Last summer, a meta-analysis of 185 studies in which semen was collected over the past 40 years indicated that sperm concentration seemed to have consistently and remarkably declined in the course of a generation.
Different clusters of people — urologists, anthropologists, men’s rights activists and start-up founders — became quietly concerned about the state of sperm. Quiet, probably, because Americans are more used to talking about women and fecundity. And also quiet because there has not been much research aimed at discovering if anything is actually happening.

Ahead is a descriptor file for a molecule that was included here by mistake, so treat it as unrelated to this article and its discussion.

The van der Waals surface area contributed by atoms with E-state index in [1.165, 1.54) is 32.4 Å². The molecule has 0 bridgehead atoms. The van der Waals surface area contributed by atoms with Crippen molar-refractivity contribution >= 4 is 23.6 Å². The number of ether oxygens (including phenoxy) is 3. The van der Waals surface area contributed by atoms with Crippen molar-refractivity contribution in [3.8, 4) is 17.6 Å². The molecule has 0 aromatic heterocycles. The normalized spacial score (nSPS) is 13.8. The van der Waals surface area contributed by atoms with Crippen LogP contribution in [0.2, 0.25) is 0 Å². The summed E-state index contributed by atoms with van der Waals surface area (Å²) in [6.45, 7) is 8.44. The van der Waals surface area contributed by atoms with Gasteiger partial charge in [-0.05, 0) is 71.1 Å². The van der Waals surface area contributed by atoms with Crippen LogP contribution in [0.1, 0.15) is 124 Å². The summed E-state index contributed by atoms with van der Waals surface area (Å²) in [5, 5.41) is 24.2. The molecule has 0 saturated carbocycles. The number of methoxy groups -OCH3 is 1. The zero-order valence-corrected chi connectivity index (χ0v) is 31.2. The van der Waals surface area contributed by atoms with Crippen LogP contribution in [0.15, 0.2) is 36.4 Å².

Still, the study has had social impact. Some men’s rights communities are gathering around the idea that sperm counts are dropping because men are being feminized by society. There is now growing interest in testosterone replacement therapy, which some believe boosts sperm count. At the same time, smartphone-enabled at-home sperm tests are entering a heated market.